On our arrival back at base, a fire was built and hot toddy and wine were served with an incredible gourmet meal of our own freshly foraged shellfish. It truly was the most wonderful feast. We had steamed clams, fried breaded oysters and handmade bread. Everyone agreed that eating wild shellfish foraged by our own hands was a fantastic experience and to waste any of it meant so much more. Diving in to this other world, away from screens and being by the sea surrounded by plant life and these amazing creatures of the ocean is a day I will always remember. It gave us a greater respect for their environment, reconnected us to the origins of what we were eating, while also being a reminder of our dependency on nature for survival. Following this rewarding and informative experience, we left a couple of hours later feeling confident that we could forage and prepare the shellfish ourselves on our next outing.
Reflecting on the day, something that really stood out to me about Bruce, was the sincere and genuine interest, passion and concern he has for nature. It was obvious to me just how much he respects and cares for the land, the future of it and why he set up his school Human Nature Hunting to help people tap in to their inner hunter/gatherer and give us a greater awareness of our connection to the Earth. Both Bruce and Taus really know what they are talking about and were very generous in sharing their knowledge. It was a great way to spend an afternoon together as a family and to further teach our son and ourselves about the importance of looking after the land and how to be good stewards of it. Just as digging out the clams and oysters and being able to eat them for our dinner was a rewarding experience, it was also a great reminder for us that we can help play more of a part in mitigating climate change by taking the time to learn to eat in these kinds of ways – in ways that have little impact on emissions. While I know not everyone has easy access to these types of beaches, it’s a worthwhile experience if you do happen to be near one sometime. It’s a great way to spend time with family and friends, while also connecting to the land but always be careful to check the harvesting seasons as they vary depending on where you are.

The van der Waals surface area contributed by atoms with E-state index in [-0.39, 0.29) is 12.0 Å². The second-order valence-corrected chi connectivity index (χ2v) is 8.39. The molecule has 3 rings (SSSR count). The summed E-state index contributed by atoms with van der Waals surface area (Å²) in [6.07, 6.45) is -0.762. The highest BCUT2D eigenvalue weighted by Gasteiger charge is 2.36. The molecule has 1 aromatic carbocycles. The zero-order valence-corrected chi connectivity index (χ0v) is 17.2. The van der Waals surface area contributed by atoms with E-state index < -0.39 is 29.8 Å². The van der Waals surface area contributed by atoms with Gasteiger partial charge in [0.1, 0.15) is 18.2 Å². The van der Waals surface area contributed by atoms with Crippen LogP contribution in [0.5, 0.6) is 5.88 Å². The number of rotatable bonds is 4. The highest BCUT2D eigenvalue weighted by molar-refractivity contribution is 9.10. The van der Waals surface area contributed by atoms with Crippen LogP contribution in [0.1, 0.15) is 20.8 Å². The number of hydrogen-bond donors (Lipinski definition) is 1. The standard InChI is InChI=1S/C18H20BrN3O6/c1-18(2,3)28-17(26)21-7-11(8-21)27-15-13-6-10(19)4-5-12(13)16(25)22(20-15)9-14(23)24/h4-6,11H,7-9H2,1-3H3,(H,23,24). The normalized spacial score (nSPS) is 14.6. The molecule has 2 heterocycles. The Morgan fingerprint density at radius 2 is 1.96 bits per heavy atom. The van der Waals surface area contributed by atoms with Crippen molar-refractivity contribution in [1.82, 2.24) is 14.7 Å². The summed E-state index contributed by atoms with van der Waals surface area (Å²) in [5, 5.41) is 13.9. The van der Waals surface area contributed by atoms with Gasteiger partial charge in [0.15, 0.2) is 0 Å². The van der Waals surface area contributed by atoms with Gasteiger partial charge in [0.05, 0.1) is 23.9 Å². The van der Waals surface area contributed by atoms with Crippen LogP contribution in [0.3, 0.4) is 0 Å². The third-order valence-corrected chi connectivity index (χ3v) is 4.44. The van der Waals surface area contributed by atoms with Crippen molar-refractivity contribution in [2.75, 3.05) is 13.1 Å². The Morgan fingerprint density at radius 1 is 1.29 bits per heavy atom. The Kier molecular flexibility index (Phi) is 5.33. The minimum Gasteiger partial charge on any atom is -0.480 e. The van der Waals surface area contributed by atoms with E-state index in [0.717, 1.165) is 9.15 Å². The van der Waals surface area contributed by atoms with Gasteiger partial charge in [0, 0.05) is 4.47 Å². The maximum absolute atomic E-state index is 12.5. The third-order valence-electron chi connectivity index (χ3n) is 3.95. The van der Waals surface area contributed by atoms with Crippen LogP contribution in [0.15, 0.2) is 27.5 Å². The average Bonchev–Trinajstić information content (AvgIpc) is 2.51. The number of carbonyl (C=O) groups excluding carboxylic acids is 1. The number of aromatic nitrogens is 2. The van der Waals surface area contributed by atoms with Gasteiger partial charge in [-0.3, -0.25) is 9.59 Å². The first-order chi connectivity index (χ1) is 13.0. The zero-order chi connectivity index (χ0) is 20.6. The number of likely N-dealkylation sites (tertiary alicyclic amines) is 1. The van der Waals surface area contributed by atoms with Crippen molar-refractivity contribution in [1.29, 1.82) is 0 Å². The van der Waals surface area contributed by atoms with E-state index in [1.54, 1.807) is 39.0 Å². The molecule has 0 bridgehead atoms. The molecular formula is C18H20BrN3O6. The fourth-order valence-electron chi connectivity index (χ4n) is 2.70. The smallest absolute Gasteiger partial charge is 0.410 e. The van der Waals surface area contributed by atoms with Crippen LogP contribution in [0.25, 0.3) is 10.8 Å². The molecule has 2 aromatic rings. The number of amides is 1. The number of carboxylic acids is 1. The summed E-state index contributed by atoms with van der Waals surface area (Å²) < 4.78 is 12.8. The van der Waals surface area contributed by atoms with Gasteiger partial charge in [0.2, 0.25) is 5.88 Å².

Benefits of shellfish